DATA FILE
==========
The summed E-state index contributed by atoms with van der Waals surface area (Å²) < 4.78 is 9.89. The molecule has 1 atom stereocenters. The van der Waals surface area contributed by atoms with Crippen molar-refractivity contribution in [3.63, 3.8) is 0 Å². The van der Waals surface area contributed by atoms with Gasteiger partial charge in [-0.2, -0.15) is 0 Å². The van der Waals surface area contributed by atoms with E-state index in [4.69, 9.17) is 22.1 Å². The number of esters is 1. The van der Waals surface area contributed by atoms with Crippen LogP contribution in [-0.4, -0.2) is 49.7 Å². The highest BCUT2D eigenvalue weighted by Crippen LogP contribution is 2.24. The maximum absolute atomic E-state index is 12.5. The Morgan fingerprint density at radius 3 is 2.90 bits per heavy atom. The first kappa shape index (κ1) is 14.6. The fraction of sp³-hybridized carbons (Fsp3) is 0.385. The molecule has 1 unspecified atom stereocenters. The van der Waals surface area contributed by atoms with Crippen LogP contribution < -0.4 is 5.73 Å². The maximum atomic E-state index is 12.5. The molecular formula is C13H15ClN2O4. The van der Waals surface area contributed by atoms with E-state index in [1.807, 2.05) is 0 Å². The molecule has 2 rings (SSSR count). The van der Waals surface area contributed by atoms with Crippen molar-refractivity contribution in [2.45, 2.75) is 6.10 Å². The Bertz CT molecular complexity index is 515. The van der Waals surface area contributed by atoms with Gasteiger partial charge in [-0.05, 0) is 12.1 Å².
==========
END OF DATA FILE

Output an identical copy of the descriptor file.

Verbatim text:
The summed E-state index contributed by atoms with van der Waals surface area (Å²) < 4.78 is 9.89. The molecule has 1 atom stereocenters. The van der Waals surface area contributed by atoms with Crippen molar-refractivity contribution in [3.63, 3.8) is 0 Å². The van der Waals surface area contributed by atoms with Gasteiger partial charge in [-0.2, -0.15) is 0 Å². The van der Waals surface area contributed by atoms with E-state index in [4.69, 9.17) is 22.1 Å². The number of esters is 1. The van der Waals surface area contributed by atoms with Crippen LogP contribution in [-0.4, -0.2) is 49.7 Å². The highest BCUT2D eigenvalue weighted by Crippen LogP contribution is 2.24. The maximum absolute atomic E-state index is 12.5. The Morgan fingerprint density at radius 3 is 2.90 bits per heavy atom. The first kappa shape index (κ1) is 14.6. The fraction of sp³-hybridized carbons (Fsp3) is 0.385. The molecule has 1 unspecified atom stereocenters. The van der Waals surface area contributed by atoms with Crippen LogP contribution < -0.4 is 5.73 Å². The maximum atomic E-state index is 12.5. The molecular formula is C13H15ClN2O4. The van der Waals surface area contributed by atoms with E-state index in [1.807, 2.05) is 0 Å². The molecule has 2 rings (SSSR count). The van der Waals surface area contributed by atoms with Crippen molar-refractivity contribution in [2.45, 2.75) is 6.10 Å². The Bertz CT molecular complexity index is 515. The van der Waals surface area contributed by atoms with Gasteiger partial charge in [-0.05, 0) is 12.1 Å².